LOS ANGELES — A handful of NBA teams, including the Lakers, have offered coronavirus testing for their players since Utah Jazz center Rudy Gobert became the first to test positive March 11, whether they have symptoms or not, providing them a service that isn’t available to the general public.

Due to a shortage of coronavirus testing in America, health officials asked public clinics to test only those with severe symptoms. Private clinics that offer testing are not placed under similar restrictions, but are encouraged to limit their testing to those with severe symptoms. In Los Angeles County, as of Monday afternoon, only 1,100 people had been tested, which amounts to about .01% of the county’s population.

NBA teams, though, often have better access to medical care than others. Once the league took steps to combat the threat of coronavirus, they asked teams to identify an infectious disease specialist and a process for testing their players should the need arise.

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President Trump was asked about it Wednesday and admitted that some people get preferential treatment.

“No, I wouldn’t say so, but perhaps that’s been the story of life,” he said of whether athletes should get tested. “That does happen on occasion. I’ve noticed where some people have been tested fairly quickly.”

Teams often made arrangements for testing through established connections with hospitals and medical facilities. When it was decided they needed to test their players, most teams paid for the tests to be administered and analyzed at private facilities. The Utah Jazz were an exception, with their traveling party and media members tested by Oklahoma health officials once Gobert tested positive.

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So far, the Brooklyn Nets, Toronto Raptors, Boston Celtics and Jazz have all announced that their teams were tested. The Lakers did not announce their plans to test the team, simply that they were following the next steps in their protocol following four positive tests for players on the Nets, who played the Lakers on March 10, each team’s final game before the season was suspended indefinitely.

Testing was optional for the Lakers, and had been offered in the past. Most Lakers players were tested Wednesday morning at the team facility before going into a 14-day self-quarantine, according to people who were not authorized to speak publicly on the matter.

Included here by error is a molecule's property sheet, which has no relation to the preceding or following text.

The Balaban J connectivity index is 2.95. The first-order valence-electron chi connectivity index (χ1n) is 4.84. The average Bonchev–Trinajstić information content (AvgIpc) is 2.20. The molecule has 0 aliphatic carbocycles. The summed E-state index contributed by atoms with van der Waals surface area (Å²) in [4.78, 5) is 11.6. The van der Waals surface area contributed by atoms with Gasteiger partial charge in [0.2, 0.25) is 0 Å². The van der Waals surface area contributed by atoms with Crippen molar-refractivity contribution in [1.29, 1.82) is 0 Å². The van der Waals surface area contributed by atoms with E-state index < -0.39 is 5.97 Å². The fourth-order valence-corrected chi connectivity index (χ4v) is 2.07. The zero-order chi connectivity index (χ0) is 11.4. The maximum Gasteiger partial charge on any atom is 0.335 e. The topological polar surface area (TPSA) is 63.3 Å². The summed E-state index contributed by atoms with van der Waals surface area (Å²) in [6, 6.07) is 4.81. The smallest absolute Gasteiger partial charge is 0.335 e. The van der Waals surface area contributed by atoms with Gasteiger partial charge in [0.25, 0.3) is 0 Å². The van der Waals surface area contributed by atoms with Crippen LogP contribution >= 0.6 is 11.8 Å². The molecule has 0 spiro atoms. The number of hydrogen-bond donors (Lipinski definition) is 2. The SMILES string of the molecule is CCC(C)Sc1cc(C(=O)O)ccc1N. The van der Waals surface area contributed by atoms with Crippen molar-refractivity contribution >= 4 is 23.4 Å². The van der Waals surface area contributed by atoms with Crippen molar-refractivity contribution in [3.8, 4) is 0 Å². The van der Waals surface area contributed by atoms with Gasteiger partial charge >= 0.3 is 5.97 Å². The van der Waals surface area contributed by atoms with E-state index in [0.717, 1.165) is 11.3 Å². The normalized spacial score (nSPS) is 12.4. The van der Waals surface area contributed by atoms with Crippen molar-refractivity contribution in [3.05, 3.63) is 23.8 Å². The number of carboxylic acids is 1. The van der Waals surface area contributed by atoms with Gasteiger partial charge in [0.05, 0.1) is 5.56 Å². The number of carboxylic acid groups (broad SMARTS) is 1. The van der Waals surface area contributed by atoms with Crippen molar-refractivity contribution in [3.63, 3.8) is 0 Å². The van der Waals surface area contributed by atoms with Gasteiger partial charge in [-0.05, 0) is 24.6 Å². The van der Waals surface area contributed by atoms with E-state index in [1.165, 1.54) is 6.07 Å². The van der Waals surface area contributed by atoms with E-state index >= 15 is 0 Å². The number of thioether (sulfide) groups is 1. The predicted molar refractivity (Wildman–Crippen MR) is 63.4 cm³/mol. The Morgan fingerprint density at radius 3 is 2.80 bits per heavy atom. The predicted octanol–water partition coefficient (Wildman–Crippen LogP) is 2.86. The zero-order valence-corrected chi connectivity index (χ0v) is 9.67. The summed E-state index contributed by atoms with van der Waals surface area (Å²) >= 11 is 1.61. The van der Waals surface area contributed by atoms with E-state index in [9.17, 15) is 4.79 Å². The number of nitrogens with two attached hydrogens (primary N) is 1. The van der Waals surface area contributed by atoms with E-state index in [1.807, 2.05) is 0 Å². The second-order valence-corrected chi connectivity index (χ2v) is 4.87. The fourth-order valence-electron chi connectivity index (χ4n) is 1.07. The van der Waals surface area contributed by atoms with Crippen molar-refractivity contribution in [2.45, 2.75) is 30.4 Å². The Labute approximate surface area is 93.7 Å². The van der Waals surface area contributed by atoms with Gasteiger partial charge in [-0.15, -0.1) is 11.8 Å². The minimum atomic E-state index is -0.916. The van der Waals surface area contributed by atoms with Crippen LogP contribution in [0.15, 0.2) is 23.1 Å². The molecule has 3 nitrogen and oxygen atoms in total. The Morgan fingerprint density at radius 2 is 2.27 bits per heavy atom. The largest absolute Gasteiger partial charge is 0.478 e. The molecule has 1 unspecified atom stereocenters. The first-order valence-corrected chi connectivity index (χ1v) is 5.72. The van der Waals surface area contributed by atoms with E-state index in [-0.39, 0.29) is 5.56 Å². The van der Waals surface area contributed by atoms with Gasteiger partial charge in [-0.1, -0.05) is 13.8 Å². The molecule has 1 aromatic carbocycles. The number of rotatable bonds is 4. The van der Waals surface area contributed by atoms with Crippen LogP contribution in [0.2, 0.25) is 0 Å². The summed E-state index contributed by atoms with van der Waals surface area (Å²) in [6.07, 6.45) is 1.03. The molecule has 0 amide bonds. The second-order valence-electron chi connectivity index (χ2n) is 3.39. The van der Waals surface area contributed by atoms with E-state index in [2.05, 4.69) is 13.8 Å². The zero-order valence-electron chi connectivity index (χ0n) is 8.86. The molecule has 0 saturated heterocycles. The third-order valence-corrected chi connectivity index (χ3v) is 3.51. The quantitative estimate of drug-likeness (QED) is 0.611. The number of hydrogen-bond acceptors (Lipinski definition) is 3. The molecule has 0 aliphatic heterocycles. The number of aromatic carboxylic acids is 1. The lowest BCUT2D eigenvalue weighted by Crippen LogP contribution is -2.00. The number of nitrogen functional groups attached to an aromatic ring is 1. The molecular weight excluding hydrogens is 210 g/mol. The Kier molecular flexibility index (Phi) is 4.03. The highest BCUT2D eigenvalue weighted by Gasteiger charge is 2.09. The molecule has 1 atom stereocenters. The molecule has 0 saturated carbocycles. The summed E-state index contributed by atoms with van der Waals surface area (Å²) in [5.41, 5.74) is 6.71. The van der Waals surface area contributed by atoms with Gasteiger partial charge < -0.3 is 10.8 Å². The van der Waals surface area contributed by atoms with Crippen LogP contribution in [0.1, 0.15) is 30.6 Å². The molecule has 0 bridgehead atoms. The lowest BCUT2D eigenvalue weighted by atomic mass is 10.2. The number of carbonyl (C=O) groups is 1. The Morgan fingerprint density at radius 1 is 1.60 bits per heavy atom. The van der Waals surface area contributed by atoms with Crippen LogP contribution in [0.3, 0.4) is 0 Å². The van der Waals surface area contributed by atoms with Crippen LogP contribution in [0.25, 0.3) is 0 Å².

As more stories emerge of the nationwide shortage of testing, there was a backlash to the teams’ access to testing. New York City Mayor Bill de Blasio was among the critics.

“We wish them a speedy recovery,” de Blasio said on Twitter. “But, with all due respect, an entire NBA team should NOT get tested for COVID-19 while there are critically ill patients waiting to be tested. Tests should not be for the wealthy, but for the sick.”

That is a perspective the Golden State Warriors and Sacramento Kings have adopted. Neither team has tested their teams because of the shortage of testing in California.

“We’re in the same boat as everybody,” Warriors coach Steve Kerr said on a conference call. “It’s very difficult to find a test in California and many places, so if any of our players do come down sick or any of our employees, we’ll (do) our best to get a test, but there’s definitely frustration that we don’t all have access to them, but there’s nothing we can do about it. So we just have to follow the advice of the medical experts and our local officials and leaders and do our best.”

The NBA did not specifically respond to criticisms of players being tested, but reasoned that players being tested was in the interest of public health. In a statement released Tuesday, NBA spokesman Mike Bass referenced players’ frequent travel, which is done on charter planes and often from private terminals, as one reason for a fear that they might accelerate the spread of the virus. He also mentioned their “close interactions with the general public.”

“Following two players testing positive last week, others were tested and five additional players tested positive,” the statement continued. “Hopefully, by these players choosing to make their test results public, they have drawn attention to the critical need for young people to follow CDC recommendations in order to protect others, particularly those with underlying health conditions and the elderly.”

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